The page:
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A couple of quick circuits
A couple of quick circuits
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Old 17th November 2019, 02:43 AM   #11
Douglas Blake is online now Douglas Blake  Canada
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Quote:
Originally Posted by rsavas View Post
Thanks for sharing the Laplace directive usage too.
You're welcome. I'm always happy to share the (non secret) stuff.
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Old 17th November 2019, 10:20 PM   #12
Mark Tillotson is offline Mark Tillotson
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Originally Posted by Douglas Blake View Post
It drove me nuts getting that equation right (which might explain quite a lot, actually )

Here are the results from my circuit in the first post. Gotta love that nice straight green output line. It tells me that the recording and playback curves are near perfectly complimentary.

My RIAA simulation is based on this approach, which separates out all the zeroes and poles into separate RC sections, so in theory its a perfect match to the inverse transform (ignoring opamp non-idealities and compensation components): Click the image to open in full size.


Followed by a four-pole Butterworth rumble filter using Sallen Key stages.
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Old 18th November 2019, 12:30 AM   #13
Douglas Blake is online now Douglas Blake  Canada
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Quote:
Originally Posted by Mark Tillotson View Post
My RIAA simulation is based on this approach, which separates out all the zeroes and poles into separate RC sections, so in theory its a perfect match to the inverse transform (ignoring opamp non-idealities and compensation components): Click the image to open in full size.


Followed by a four-pole Butterworth rumble filter using Sallen Key stages.
Nice! I've seen similar configurations, including all passive versions using FETs for gain. It's one of the most designed circuits I know of.

Me, I'm old school. The design I posted started out with a ua741 way back in 1980 or so. I realize it needs some touches, which is why I asked for comments, but it was a working circuit at one time.

To be honest, I've been thinking about buying a turntable with the pre-amp built in. There are advantages to keeping the gain close to the transducer.

My personal thing is doing the most with the least. When studying electronics in school our teacher always hammered at us... "First you get it to work at all, then you get it to work right, and finally you take out everything that isn't needed to make it work." ... Guy hasn't been wrong yet. LOL.
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Old 18th November 2019, 04:48 AM   #14
sgrossklass is offline sgrossklass  Germany
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Quote:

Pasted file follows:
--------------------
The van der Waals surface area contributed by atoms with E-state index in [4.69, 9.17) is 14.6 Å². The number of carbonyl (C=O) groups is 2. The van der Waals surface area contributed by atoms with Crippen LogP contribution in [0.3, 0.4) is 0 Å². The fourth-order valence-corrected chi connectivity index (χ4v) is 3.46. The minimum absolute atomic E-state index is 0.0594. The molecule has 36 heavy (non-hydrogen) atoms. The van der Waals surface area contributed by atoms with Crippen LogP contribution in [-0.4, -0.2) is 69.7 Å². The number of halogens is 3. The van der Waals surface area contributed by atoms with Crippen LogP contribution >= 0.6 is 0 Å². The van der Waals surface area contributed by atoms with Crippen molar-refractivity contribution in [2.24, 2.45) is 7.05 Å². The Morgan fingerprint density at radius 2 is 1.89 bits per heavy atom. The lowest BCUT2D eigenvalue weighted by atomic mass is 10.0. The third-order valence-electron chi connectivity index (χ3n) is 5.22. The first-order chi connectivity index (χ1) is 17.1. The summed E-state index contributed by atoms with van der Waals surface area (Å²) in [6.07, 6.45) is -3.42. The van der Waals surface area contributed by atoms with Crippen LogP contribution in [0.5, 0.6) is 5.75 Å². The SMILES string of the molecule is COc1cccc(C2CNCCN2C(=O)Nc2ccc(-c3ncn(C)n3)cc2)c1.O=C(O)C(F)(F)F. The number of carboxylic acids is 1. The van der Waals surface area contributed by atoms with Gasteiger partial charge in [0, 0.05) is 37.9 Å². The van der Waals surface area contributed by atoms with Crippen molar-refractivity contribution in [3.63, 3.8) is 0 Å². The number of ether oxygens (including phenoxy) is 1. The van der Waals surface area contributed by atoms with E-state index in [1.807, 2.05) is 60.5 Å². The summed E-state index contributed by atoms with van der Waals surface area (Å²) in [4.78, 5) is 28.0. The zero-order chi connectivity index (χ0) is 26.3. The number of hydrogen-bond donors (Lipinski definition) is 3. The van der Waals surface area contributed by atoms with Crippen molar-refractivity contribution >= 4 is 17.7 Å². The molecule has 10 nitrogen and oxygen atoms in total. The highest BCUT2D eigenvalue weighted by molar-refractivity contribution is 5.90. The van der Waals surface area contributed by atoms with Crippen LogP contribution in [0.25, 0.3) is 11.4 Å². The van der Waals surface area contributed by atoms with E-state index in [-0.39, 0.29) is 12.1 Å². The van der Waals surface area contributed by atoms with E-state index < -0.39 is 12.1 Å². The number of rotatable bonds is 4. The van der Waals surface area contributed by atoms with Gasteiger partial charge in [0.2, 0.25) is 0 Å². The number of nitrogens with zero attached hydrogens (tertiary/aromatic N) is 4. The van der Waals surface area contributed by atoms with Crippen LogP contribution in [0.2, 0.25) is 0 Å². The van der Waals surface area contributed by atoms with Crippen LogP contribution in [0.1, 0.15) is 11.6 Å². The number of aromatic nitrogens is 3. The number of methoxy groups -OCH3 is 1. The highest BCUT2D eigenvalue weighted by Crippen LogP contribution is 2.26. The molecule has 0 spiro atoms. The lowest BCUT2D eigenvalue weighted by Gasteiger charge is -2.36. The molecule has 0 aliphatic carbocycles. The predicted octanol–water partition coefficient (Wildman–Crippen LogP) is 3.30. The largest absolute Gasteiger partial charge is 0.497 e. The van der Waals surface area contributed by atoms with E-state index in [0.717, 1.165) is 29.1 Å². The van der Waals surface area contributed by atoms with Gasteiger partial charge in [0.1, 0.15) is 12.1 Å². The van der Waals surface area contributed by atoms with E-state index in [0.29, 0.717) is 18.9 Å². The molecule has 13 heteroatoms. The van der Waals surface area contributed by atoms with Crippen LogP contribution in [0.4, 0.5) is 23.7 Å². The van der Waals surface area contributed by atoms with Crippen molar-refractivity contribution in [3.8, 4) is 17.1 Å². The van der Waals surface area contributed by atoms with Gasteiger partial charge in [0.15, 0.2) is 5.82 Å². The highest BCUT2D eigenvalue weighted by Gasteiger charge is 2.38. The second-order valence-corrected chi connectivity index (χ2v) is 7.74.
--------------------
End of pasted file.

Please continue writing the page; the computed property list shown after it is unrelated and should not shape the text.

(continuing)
Originally Posted by Douglas Blake View Post
Me, I'm old school. The design I posted started out with a ua741 way back in 1980 or so. I realize it needs some touches, which is why I asked for comments, but it was a working circuit at one time.
It did look like something that started life with a 4558 or similar...

ľA741, eh? Had to look for a bit until I found some clues to the noise level of that one. The dual version MC1458 as made by Philips was given with 30 nV/√(Hz). Better than an LM358, but still quite a bit worse than a 4558.

If it's any consolation, P06 is considerably noisier for what I suspect is a similar kind of history. (The entire feedback network of the first stage is about an order of magnitude too high in impedance.)

Your design is about on par with an average 4558-based typical integrated amp circuit of the 1980s in terms of noise and no doubt better in distortion.
Quote:
Originally Posted by Douglas Blake View Post
To be honest, I've been thinking about buying a turntable with the pre-amp built in. There are advantages to keeping the gain close to the transducer.
Certainly, especially when you are a fan of Audio Technica MM cartridges. Not a few of those want 47 kOhm || 100-200 pF, cable included (100-150 pF, typ).

Integrated phonopres weren't usually very fancy though, at least back in the '70s.
Quote:
Originally Posted by Douglas Blake View Post
My personal thing is doing the most with the least. When studying electronics in school our teacher always hammered at us... "First you get it to work at all, then you get it to work right, and finally you take out everything that isn't needed to make it work." ... Guy hasn't been wrong yet. LOL.
Basically it isn't wrong - but you have to figure in decades worth of experience, refinement and competition. When "good enough" is good enough, don't be surprised if you get steamrolled. You only need to look at how the Japanese turned several industries upside down.

Nowadays there are helpful websites, helpful forums such as the Analogue Source department next door, and you can access schematics for numerous commercial devices easily (*cough* HiFiEngine *cough*). Phono preamps have been a solved problem for 3 decades.